Burning people alive was one of the most common ways of punishing blasphemers, witches and heretics in medieval Europe. Usually deemed as burning at stake, the punishment was a public spectacle where large number of people would turn up to see the victim in question being burned. Typically, the victim died of asphyxiation far before the flames could damage the body enough. Burning alive was a popular mode of punishment during the Spanish Inquisition and it was used to punish some of the most prominent names in medieval Europe, including Joan of Arc.
Byzantine Empire which was carved out from the Eastern portion of Rome, was the home of Christianity during the early medieval period. Many religious punishments enacted in the Byzantine Empire involved the burning alive of the culprit. Notable among these was the crime of parricide, or the killing of one’s relatives. Any Byzantines who were found guilty of this crime were immediately sentenced to be burned alive. Similar punishments were decreed for heretics, although they were not often enacted.
In the medieval ages, Europe saw a number of rulers and religious leaders pass laws concerned with burning criminals of certain offences. These laws officially legalised the punishment of burning people alive. Pedro II of Aragon decreed the punishment of burning alive for heretics in 1197. The law passed by the Holy Roman Emperor Frederick II in 1224 officially decreed a similar punishment. In Sicily, the punishment of burning alive became a law in 1231. In France, Louis IX promulgated a similar law in 1270. England saw a long period during the 15th century when it became common to punish purported heretics and dissenters with the punishment of being burned alive.
Numerous incidents of the mass burning of Jews throughout Europe are recorded in medieval ages. Jews were burned alive on charges ranging from blood libel to the poisoning of wells and more. One of the earliest of these notorious burnings took place in 1171 when 51 Jews were burned alive in Blois. The entire Jewish community suffered a similar fate in Beelitz in 1243. The burning of the Jews saw a resurgence in the 14th century with the arrival of the Black Death in Europe. Jews were accused of poisoning the wells and thus spreading the plague. Based on such accusations, 600 Jews were burned alive in Basel while another 2000 were burned alive in Strasbourg.
Although Knights Templars were directly created and overlooked by the Pope, eventually radical disagreements arose between the Order and the French King. This rift developed further when Pope was unable to reconcile the King with the Order. Eventually, a sudden decree brought a charge of heresy against the Knights Templars. Many members were arrested and more than 50 knights of the Order were burned at the stake on the aforementioned charges.
Death processions were common in medieval Europe for such persons who were condemned to be burned alive over charges of heresy. Such a person was first publicly roamed in the streets with a rope around his neck and accompanied by the executioner. He made a stop at the church, confessed his sins, and was then walked to the site of his actual burning. In most cases, a large crowd followed close on the heels of such condemned persons and then stood by while he was burned alive for his alleged crimes.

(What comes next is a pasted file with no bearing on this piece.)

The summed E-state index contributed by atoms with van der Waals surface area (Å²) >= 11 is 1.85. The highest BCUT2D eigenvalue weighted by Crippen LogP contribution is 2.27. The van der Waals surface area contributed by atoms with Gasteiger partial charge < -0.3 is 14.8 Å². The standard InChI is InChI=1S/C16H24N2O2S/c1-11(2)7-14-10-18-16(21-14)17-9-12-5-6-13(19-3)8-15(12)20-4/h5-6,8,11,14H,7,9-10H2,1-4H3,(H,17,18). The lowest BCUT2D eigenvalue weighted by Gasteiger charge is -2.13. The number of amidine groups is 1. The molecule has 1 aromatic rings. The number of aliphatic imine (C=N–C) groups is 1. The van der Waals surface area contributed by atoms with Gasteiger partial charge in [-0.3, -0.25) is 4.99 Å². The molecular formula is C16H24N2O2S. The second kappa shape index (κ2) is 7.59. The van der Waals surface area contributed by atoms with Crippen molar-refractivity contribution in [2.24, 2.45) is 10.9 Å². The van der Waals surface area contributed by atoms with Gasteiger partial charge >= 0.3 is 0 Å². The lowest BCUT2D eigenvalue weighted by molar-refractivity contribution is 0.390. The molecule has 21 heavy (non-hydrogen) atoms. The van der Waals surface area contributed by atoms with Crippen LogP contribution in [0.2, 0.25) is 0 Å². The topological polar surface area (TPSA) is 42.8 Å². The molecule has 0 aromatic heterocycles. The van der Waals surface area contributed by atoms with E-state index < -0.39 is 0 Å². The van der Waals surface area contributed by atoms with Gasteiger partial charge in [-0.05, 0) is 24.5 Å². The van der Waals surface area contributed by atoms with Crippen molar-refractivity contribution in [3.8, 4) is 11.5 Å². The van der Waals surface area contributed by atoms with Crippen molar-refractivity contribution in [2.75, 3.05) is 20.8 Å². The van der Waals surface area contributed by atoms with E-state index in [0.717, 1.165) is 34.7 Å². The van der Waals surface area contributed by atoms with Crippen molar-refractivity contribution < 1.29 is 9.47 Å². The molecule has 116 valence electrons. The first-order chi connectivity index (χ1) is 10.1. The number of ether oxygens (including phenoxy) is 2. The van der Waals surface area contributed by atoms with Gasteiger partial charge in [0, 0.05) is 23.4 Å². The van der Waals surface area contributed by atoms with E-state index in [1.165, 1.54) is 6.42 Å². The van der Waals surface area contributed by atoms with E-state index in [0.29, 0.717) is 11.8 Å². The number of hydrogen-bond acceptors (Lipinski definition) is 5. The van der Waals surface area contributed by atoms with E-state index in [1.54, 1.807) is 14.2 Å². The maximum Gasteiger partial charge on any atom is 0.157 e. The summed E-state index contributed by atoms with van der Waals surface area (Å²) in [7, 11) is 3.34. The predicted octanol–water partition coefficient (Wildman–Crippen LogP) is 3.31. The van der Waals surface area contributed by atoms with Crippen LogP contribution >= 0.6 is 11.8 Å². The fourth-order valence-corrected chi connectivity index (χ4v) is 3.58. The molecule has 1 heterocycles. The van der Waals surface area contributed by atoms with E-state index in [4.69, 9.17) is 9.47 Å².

Typically, a tall pole was erected when a person had to be burned alive. The pole was usually available at the official site of execution. The condemned person was stripped of his clothes and forced to put on a shirt covered with sulphur. He was then tied with ropes to the pole and a pyre of woods was built around him so that there was a small gap left between him and the pyre. After he was tied to the pole, this small gap was filled with straw. Finally, fire was lit to the straw on all sides of the pyre to begin the execution process.
Burning alive was considered a dire punishment for crimes which were considered serious in medieval Europe. Consequently, the sheer pain inflicted in the process of being burned alive was considered an atonement for the person who committed these crimes. Death by burning came in varying degrees of pain. Some condemned persons had to suffer a long and very painful death as the fire was manipulated to continue slowly and delay the ultimate death. In other cases, a quick death was coupled with the punishment of burning so that the person in question was either strangled before being burned, or he was pierced with an iron bar through the breast as soon as the fire rose high around him. This was considered a merciful version of the punishment.
Although the punishment of burning at the stake was mostly applied to common people, many notable persons were also condemned to such a punishment during medieval times. One of the most notable among these was Jacques de Molay, the last Grand Master of the Knights Templar who was condemned to being burned on a scaffold. A notable early Christian reformer, Jan Hus, was a precursor to the Protestant Movement. He was burned at the stake on the charges of heresy. Joan of Arc, the noted French heroine of the 15th century was also burned alive after the English captured her.
Burning alive, or burning at stake, was one of the most common punishments in medieval Europe associated with the crimes of heresy and blasphemy. This mode of punishment was particularly common in purported crimes related to religion. Throughout medieval Europe, Jews were burned alive in many instances on trumped up charges, most notably during the onslaught of the Black Death. Witches, heretics, dissenters of the Church and any other persons who presented ideas at odds with the Church were frequently condemned to be burned at stake.